Over a decade ago, Campanaro saw Dieterle’s potential — New York magazine called Dieterle the most talented winner ever to emerge from Top Chef — and wanted him as his sous chef at The Harrison. Bradley was dubious though. Young Dieterle needed Sundays off to attend church with his mom. “I thought: Who goes to church with their family anymore? Nobody,” recalls Bradley. Sure enough, Dieterle was sneaking off every Sunday to play softball — he was outed after he broke his hand sliding into base.
“I nailed you, man! I got you good!” Bradley gloats, all these years later.
After his time at The Harrison, Dieterle opened two Asian-inflected West Village restaurants, Perilla and Kin Shop; both are still around. Campanaro, a dab hand in the kitchen, opened a wildly popular bistro called The Little Owl in 2006, later shoring up his empire with Market Table and The Clam. And after opening The Harrison and a couple of other places with partner Danny Abrams, The Red Cat is Bradley’s remaining venture. It still packs in the locals — a full 16 years after it opened.
Bradley and Dieterle have an easy rapport, bred of many hours in The Harrison’s trenches — late nights, close quarters, and hot stoves — and subsequent years of fishing. Their conversational tenor ranges from raunchy schtick to warm exchanges of affection. It’s a masterclass in bromance.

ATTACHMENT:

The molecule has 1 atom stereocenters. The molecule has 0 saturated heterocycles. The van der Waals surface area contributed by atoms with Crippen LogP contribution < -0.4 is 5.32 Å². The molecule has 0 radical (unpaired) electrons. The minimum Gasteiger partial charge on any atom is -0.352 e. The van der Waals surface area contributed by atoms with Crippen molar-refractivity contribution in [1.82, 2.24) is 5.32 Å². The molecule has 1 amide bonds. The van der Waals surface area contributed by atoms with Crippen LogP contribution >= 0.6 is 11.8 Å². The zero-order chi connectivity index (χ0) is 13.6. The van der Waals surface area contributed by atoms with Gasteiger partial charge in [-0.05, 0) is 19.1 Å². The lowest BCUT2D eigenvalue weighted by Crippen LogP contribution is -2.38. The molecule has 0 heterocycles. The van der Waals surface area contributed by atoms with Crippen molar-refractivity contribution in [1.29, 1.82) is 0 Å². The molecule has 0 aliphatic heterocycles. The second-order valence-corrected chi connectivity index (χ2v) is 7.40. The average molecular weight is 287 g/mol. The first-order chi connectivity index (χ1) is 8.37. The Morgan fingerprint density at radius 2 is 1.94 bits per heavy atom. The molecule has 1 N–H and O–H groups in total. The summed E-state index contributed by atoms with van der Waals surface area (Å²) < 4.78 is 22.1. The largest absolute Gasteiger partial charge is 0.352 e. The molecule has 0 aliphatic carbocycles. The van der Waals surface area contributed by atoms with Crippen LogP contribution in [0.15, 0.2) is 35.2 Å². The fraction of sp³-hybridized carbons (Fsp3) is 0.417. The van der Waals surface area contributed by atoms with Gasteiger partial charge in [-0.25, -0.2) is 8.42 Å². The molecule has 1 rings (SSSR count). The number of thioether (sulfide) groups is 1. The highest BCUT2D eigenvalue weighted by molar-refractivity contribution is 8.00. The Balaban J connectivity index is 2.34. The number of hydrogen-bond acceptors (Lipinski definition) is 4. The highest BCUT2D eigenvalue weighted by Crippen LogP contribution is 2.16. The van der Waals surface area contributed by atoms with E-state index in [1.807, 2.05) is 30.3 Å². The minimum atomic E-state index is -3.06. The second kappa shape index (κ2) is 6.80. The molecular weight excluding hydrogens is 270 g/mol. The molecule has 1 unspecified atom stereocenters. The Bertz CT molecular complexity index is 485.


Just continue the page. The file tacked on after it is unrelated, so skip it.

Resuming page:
Today the boys are line-fishing for fluke, using Dieterle’s pricey gear. “We like jiggling,” Bradley shares with ill-concealed pride. Typical charter trips — which it’s made abundantly clear this is not — traverse a wide swath of water, with lines trailing off the back. It’s a bluntly effective way to fish; if you’ve ever taken a “party boat” trip, you probably went home with a jackpot. But it lacks finesse, specificity. The pros like to drop their lines to the sea floor, then “jiggle” the bait around to seem lively. “Anybody can just drag a line behind a boat, pull in all kinds of fish,” Dieterle says. “That’s the easy way. Jiggling actually takes some skill.”
Bradley and Dieterle (and Campanaro, presumably) like fishing for fluke, a teardrop-shaped bottom dweller with a light, neutral flavor profile. Fluke’s versatile taste appeals to the chefs, but it’s also a tough fish to land — these guys like a challenge. They haul in loads of black sea bass through the day, each time met with disappointment. Sea bass is meaty and delicious — so why the dour faces? Because it’s easier to land, and more strictly regulated. Captain Andy shuttles the guys to his favorite fluke spots; sometimes he even fishes alongside them (they take this as a point of pride).
The older Bradley puffs stogies and gazes out at the ocean like an elder statesman. But he also carries a not-insubstantial cache of wildness. There’s a little bandage on Bradley’s toe, which he says came from chasing some dame around the house. A joke? Tough to say. Bradley’s penchant for chasing skirt made it into his New York Times wedding announcement (“He dated about a million girls,” said one of his old friends.) Bradley was recently divorced.